The Art of Scaling

The Art of Scaling

This week I attended an event called “The Art of Scaling”. Over the last few months we’ve worked with great partners on very big projects, some of whom were speaking at the event.

We discussed how online retailers could grow their businesses; how to scale effectively and minimise the panic and disruption that can come from unprepared growth. For the vast majority of our Shopify customers that we support, these highlights will be useful…

Starting with a strong foundation

One of the key talking points was the importance of picking a strong platform to begin with. We’re biased towards Shopify of course, but the key takeaway is that as a shop owner or retail manager, the last thing you should be doing is worrying about the technical faff surrounding your website.

Do what you do best. You shouldn’t need to worry about the technical stuff and instead focus on what you do best: selling your product expertise! You need to get on social media and tell people about your awesome products; you need to manage discounts and sales; preach your product to people you meet; write and post articles and sell sell sell! Focus your attention on promotion/selling/marketing and let your platform providers worry about the technical fluff.

Integrating as you grow

We work with a great integration partner called Patchworks. Luke Hodgson, founder, talked about the panic and spur-of-the-moment decisions that can happen as you grow. With success, small businesses will find that suddenly their garage isn’t an adequate warehouse and they need to purchase space and the software to go with managing it. They need an order management system. An ERP. A till system. A CRM. A helpdesk. And so on.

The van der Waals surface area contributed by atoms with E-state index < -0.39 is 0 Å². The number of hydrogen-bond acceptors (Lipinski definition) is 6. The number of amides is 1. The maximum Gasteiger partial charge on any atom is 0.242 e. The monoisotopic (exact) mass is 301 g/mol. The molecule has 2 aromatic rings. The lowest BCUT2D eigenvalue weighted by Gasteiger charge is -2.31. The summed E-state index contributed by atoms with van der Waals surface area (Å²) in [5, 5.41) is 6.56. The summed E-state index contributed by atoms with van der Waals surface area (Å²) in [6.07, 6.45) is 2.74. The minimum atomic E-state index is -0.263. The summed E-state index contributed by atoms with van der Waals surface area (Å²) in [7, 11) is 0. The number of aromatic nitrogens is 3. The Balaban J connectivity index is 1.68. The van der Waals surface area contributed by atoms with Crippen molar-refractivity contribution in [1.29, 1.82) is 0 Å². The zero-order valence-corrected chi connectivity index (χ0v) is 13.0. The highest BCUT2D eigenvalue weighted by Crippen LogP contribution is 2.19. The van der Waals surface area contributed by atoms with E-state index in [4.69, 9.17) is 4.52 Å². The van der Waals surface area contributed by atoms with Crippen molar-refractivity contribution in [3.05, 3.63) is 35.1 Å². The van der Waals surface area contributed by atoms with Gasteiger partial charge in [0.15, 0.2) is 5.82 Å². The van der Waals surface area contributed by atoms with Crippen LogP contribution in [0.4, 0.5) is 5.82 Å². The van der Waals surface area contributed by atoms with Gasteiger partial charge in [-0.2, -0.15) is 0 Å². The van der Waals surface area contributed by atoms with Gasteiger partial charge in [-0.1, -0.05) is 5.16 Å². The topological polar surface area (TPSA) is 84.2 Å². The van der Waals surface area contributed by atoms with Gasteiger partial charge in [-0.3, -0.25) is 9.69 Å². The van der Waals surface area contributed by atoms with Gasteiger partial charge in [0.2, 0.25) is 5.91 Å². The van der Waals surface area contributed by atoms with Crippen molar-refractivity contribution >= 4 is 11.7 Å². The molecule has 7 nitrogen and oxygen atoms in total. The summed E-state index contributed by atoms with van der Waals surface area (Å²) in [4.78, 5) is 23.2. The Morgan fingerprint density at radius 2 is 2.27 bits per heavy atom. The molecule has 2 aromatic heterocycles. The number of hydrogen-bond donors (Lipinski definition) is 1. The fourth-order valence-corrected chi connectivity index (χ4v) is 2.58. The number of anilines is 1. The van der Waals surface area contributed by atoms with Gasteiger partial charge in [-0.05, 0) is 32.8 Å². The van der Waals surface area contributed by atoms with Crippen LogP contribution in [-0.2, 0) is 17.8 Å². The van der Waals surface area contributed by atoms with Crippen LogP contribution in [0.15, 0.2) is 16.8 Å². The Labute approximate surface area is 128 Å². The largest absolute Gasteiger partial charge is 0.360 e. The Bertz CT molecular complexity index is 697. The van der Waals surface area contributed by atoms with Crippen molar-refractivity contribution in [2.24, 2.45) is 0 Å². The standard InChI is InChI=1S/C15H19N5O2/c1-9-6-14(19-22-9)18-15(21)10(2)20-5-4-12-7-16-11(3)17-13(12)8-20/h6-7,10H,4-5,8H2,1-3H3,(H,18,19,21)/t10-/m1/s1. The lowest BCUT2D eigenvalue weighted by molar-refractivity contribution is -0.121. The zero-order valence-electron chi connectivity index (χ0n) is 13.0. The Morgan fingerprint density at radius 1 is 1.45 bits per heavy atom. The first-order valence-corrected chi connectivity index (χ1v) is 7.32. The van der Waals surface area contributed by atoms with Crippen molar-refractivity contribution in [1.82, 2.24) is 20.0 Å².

Luke talked about the difficulties in the past of integrating all these systems together. But those days are over! Luke’s new software makes this a breeze and Web Wise will be working with Patchworks more and more to help customers that need this level of support.

Mobile first?

It’s no surprise that mobile traffic is higher than desktop for most sites nowadays. But did you know that conversions on mobile devices are usually lower? We suspect this is because customers want to have a better look at products on their bigger screens before buying perhaps. From my own personal experience this would be the case, although there are some products, like event tickets that I would buy regardless of the device.

It’s important to think about how likely your customers are to buy on a mobile device or what you can do to tease them into the purchase. Mobile can not be ignored; but with limited resources that small businesses have; look for the big, easy wins first.

How to break my heart…

You’ve picked a great platform (like Shopify). You’ve hired an awesome team to design and build the site (like Web Wise, wink wink). You’ve launched and everything’s works (of course it does). And then you leave it alone.

You don’t undertake any marketing. You don’t tell people about the site. You don’t add content nor run promotions. Then you complain that the platform isn’t any good; or that your web team did a bad job.

This breaks my heart but you’d be surprised at how often it happens (not the complaining about the web team part, we’re awesome ha). So many small businesses build their site and then neglect to invest the time or money in actually making it a success. I can’t emphasise enough that the launch of your website is only the beginning.

– Dan Wiseman, Founder.


About the author

Dan Wiseman

Founder & director of Web Wise. He writes about web design, marketing, entrepreneurship, investing and games. Dan regularly speaks on these subjects and is available for coaching and consultancy.

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